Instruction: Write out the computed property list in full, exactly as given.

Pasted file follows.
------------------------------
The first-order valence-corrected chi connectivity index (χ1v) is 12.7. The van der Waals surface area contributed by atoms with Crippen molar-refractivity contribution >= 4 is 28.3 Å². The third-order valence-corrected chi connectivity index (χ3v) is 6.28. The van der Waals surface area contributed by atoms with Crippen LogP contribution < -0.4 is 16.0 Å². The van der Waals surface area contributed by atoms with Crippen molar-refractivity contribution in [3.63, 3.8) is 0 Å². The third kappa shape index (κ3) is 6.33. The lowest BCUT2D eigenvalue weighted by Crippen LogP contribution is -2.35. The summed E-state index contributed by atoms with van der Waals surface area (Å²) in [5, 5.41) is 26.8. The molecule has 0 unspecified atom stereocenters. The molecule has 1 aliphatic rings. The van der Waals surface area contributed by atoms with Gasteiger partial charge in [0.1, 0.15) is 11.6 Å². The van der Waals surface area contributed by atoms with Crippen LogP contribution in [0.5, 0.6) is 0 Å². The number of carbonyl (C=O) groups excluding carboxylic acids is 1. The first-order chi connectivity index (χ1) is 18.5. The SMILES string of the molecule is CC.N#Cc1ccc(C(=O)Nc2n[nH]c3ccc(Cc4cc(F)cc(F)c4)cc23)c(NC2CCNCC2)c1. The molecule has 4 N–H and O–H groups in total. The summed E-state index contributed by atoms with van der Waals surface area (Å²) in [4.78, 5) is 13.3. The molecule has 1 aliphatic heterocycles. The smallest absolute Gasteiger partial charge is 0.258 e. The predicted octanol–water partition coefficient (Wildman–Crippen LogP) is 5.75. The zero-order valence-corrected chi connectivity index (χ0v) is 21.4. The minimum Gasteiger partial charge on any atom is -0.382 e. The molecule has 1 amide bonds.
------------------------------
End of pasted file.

The first-order valence-corrected chi connectivity index (χ1v) is 12.7. The van der Waals surface area contributed by atoms with Crippen molar-refractivity contribution >= 4 is 28.3 Å². The third-order valence-corrected chi connectivity index (χ3v) is 6.28. The van der Waals surface area contributed by atoms with Crippen LogP contribution < -0.4 is 16.0 Å². The van der Waals surface area contributed by atoms with Crippen molar-refractivity contribution in [3.63, 3.8) is 0 Å². The third kappa shape index (κ3) is 6.33. The lowest BCUT2D eigenvalue weighted by Crippen LogP contribution is -2.35. The summed E-state index contributed by atoms with van der Waals surface area (Å²) in [5, 5.41) is 26.8. The molecule has 0 unspecified atom stereocenters. The molecule has 1 aliphatic rings. The van der Waals surface area contributed by atoms with Gasteiger partial charge in [0.1, 0.15) is 11.6 Å². The van der Waals surface area contributed by atoms with Crippen LogP contribution in [0.5, 0.6) is 0 Å². The number of carbonyl (C=O) groups excluding carboxylic acids is 1. The first-order chi connectivity index (χ1) is 18.5. The SMILES string of the molecule is CC.N#Cc1ccc(C(=O)Nc2n[nH]c3ccc(Cc4cc(F)cc(F)c4)cc23)c(NC2CCNCC2)c1. The molecule has 4 N–H and O–H groups in total. The summed E-state index contributed by atoms with van der Waals surface area (Å²) in [4.78, 5) is 13.3. The molecule has 1 aliphatic heterocycles. The smallest absolute Gasteiger partial charge is 0.258 e. The predicted octanol–water partition coefficient (Wildman–Crippen LogP) is 5.75. The zero-order valence-corrected chi connectivity index (χ0v) is 21.4. The minimum Gasteiger partial charge on any atom is -0.382 e. The molecule has 1 amide bonds.